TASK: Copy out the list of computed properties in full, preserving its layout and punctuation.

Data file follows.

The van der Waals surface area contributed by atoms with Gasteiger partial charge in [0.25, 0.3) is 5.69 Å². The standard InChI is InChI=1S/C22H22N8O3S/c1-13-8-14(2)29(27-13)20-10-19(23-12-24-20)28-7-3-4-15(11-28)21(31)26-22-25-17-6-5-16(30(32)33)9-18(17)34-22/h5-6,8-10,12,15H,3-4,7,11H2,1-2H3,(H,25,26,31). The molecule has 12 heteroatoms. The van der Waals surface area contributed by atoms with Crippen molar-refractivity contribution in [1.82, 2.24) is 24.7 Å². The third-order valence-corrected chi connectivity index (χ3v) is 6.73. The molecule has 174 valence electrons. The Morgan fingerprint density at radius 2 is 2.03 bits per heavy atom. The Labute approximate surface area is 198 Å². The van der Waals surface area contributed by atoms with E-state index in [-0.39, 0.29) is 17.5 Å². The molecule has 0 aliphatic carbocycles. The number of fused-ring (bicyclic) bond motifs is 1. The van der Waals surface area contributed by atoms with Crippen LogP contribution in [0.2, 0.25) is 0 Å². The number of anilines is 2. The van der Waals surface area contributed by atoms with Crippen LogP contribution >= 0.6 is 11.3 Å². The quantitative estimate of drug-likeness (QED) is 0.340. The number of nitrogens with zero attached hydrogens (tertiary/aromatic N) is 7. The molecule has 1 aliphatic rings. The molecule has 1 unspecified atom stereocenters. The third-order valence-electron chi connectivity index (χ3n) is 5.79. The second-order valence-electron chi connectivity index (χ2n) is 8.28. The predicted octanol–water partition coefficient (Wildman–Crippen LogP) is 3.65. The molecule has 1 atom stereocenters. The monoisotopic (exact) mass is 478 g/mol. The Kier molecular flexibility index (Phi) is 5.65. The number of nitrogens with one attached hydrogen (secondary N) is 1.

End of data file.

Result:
The van der Waals surface area contributed by atoms with Gasteiger partial charge in [0.25, 0.3) is 5.69 Å². The standard InChI is InChI=1S/C22H22N8O3S/c1-13-8-14(2)29(27-13)20-10-19(23-12-24-20)28-7-3-4-15(11-28)21(31)26-22-25-17-6-5-16(30(32)33)9-18(17)34-22/h5-6,8-10,12,15H,3-4,7,11H2,1-2H3,(H,25,26,31). The molecule has 12 heteroatoms. The van der Waals surface area contributed by atoms with Crippen molar-refractivity contribution in [1.82, 2.24) is 24.7 Å². The third-order valence-corrected chi connectivity index (χ3v) is 6.73. The molecule has 174 valence electrons. The Morgan fingerprint density at radius 2 is 2.03 bits per heavy atom. The Labute approximate surface area is 198 Å². The van der Waals surface area contributed by atoms with E-state index in [-0.39, 0.29) is 17.5 Å². The molecule has 0 aliphatic carbocycles. The number of fused-ring (bicyclic) bond motifs is 1. The van der Waals surface area contributed by atoms with Crippen LogP contribution in [0.2, 0.25) is 0 Å². The number of anilines is 2. The van der Waals surface area contributed by atoms with Crippen LogP contribution >= 0.6 is 11.3 Å². The quantitative estimate of drug-likeness (QED) is 0.340. The number of nitrogens with zero attached hydrogens (tertiary/aromatic N) is 7. The molecule has 1 aliphatic rings. The molecule has 1 unspecified atom stereocenters. The third-order valence-electron chi connectivity index (χ3n) is 5.79. The second-order valence-electron chi connectivity index (χ2n) is 8.28. The predicted octanol–water partition coefficient (Wildman–Crippen LogP) is 3.65. The molecule has 1 atom stereocenters. The monoisotopic (exact) mass is 478 g/mol. The Kier molecular flexibility index (Phi) is 5.65. The number of nitrogens with one attached hydrogen (secondary N) is 1.